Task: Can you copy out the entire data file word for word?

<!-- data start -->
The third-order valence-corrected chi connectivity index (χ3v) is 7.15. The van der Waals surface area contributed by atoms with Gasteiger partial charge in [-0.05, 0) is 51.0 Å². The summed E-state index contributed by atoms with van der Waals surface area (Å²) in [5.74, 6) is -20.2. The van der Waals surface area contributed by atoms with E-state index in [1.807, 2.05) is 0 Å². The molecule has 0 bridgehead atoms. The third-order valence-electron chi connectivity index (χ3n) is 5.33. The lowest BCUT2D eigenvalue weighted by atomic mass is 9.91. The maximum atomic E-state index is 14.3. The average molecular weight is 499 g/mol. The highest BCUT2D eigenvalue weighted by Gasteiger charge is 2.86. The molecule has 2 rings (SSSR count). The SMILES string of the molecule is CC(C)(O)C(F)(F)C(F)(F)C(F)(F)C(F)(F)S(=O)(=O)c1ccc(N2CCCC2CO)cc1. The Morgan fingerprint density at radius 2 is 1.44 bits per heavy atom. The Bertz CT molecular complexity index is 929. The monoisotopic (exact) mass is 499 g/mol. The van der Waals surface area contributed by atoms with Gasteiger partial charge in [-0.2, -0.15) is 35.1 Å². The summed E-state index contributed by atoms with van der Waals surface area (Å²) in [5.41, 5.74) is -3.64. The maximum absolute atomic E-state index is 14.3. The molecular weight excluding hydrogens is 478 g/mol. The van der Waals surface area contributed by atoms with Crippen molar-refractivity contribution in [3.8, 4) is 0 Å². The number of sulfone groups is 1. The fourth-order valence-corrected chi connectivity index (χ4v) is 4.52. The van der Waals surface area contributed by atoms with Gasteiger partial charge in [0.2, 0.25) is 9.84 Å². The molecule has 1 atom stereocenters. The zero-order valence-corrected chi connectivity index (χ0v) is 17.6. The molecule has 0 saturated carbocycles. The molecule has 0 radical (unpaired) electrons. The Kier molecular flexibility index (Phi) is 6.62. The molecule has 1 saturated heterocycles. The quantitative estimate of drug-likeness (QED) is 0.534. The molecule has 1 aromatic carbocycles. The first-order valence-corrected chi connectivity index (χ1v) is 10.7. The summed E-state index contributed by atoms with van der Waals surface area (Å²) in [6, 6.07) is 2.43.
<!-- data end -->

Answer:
The third-order valence-corrected chi connectivity index (χ3v) is 7.15. The van der Waals surface area contributed by atoms with Gasteiger partial charge in [-0.05, 0) is 51.0 Å². The summed E-state index contributed by atoms with van der Waals surface area (Å²) in [5.74, 6) is -20.2. The van der Waals surface area contributed by atoms with E-state index in [1.807, 2.05) is 0 Å². The molecule has 0 bridgehead atoms. The third-order valence-electron chi connectivity index (χ3n) is 5.33. The lowest BCUT2D eigenvalue weighted by atomic mass is 9.91. The maximum atomic E-state index is 14.3. The average molecular weight is 499 g/mol. The highest BCUT2D eigenvalue weighted by Gasteiger charge is 2.86. The molecule has 2 rings (SSSR count). The SMILES string of the molecule is CC(C)(O)C(F)(F)C(F)(F)C(F)(F)C(F)(F)S(=O)(=O)c1ccc(N2CCCC2CO)cc1. The Morgan fingerprint density at radius 2 is 1.44 bits per heavy atom. The Bertz CT molecular complexity index is 929. The monoisotopic (exact) mass is 499 g/mol. The van der Waals surface area contributed by atoms with Gasteiger partial charge in [-0.2, -0.15) is 35.1 Å². The summed E-state index contributed by atoms with van der Waals surface area (Å²) in [5.41, 5.74) is -3.64. The maximum absolute atomic E-state index is 14.3. The molecular weight excluding hydrogens is 478 g/mol. The van der Waals surface area contributed by atoms with Crippen molar-refractivity contribution in [3.8, 4) is 0 Å². The number of sulfone groups is 1. The fourth-order valence-corrected chi connectivity index (χ4v) is 4.52. The van der Waals surface area contributed by atoms with Gasteiger partial charge in [0.2, 0.25) is 9.84 Å². The molecule has 1 atom stereocenters. The zero-order valence-corrected chi connectivity index (χ0v) is 17.6. The molecule has 0 saturated carbocycles. The molecule has 0 radical (unpaired) electrons. The Kier molecular flexibility index (Phi) is 6.62. The molecule has 1 saturated heterocycles. The quantitative estimate of drug-likeness (QED) is 0.534. The molecule has 1 aromatic carbocycles. The first-order valence-corrected chi connectivity index (χ1v) is 10.7. The summed E-state index contributed by atoms with van der Waals surface area (Å²) in [6, 6.07) is 2.43.